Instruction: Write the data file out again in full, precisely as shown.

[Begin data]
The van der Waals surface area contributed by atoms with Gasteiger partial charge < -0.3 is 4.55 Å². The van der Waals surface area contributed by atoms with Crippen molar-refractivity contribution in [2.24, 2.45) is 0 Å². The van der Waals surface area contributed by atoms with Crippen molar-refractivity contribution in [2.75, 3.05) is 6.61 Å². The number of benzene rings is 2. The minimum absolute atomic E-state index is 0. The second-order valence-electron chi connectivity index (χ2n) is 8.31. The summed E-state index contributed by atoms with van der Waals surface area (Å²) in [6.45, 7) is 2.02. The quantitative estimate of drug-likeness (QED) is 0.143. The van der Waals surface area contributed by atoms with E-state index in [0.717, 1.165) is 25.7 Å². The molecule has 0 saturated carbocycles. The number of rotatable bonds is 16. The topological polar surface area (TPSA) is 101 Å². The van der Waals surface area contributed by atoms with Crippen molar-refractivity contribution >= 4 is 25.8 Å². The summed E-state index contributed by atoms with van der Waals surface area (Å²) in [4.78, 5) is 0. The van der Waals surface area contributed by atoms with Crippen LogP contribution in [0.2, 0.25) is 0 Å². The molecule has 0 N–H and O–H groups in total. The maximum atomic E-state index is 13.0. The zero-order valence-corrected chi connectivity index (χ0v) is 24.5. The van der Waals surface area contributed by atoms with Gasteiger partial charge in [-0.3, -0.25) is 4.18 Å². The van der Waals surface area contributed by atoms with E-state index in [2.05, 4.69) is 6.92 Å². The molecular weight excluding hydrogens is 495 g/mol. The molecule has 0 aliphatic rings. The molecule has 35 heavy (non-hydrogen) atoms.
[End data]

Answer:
The van der Waals surface area contributed by atoms with Gasteiger partial charge < -0.3 is 4.55 Å². The van der Waals surface area contributed by atoms with Crippen molar-refractivity contribution in [2.24, 2.45) is 0 Å². The van der Waals surface area contributed by atoms with Crippen molar-refractivity contribution in [2.75, 3.05) is 6.61 Å². The number of benzene rings is 2. The minimum absolute atomic E-state index is 0. The second-order valence-electron chi connectivity index (χ2n) is 8.31. The summed E-state index contributed by atoms with van der Waals surface area (Å²) in [6.45, 7) is 2.02. The quantitative estimate of drug-likeness (QED) is 0.143. The van der Waals surface area contributed by atoms with E-state index in [0.717, 1.165) is 25.7 Å². The molecule has 0 saturated carbocycles. The number of rotatable bonds is 16. The topological polar surface area (TPSA) is 101 Å². The van der Waals surface area contributed by atoms with Crippen molar-refractivity contribution >= 4 is 25.8 Å². The summed E-state index contributed by atoms with van der Waals surface area (Å²) in [4.78, 5) is 0. The van der Waals surface area contributed by atoms with Crippen LogP contribution in [0.2, 0.25) is 0 Å². The molecule has 0 N–H and O–H groups in total. The maximum atomic E-state index is 13.0. The zero-order valence-corrected chi connectivity index (χ0v) is 24.5. The van der Waals surface area contributed by atoms with Gasteiger partial charge in [-0.3, -0.25) is 4.18 Å². The van der Waals surface area contributed by atoms with E-state index in [2.05, 4.69) is 6.92 Å². The molecular weight excluding hydrogens is 495 g/mol. The molecule has 0 aliphatic rings. The molecule has 35 heavy (non-hydrogen) atoms.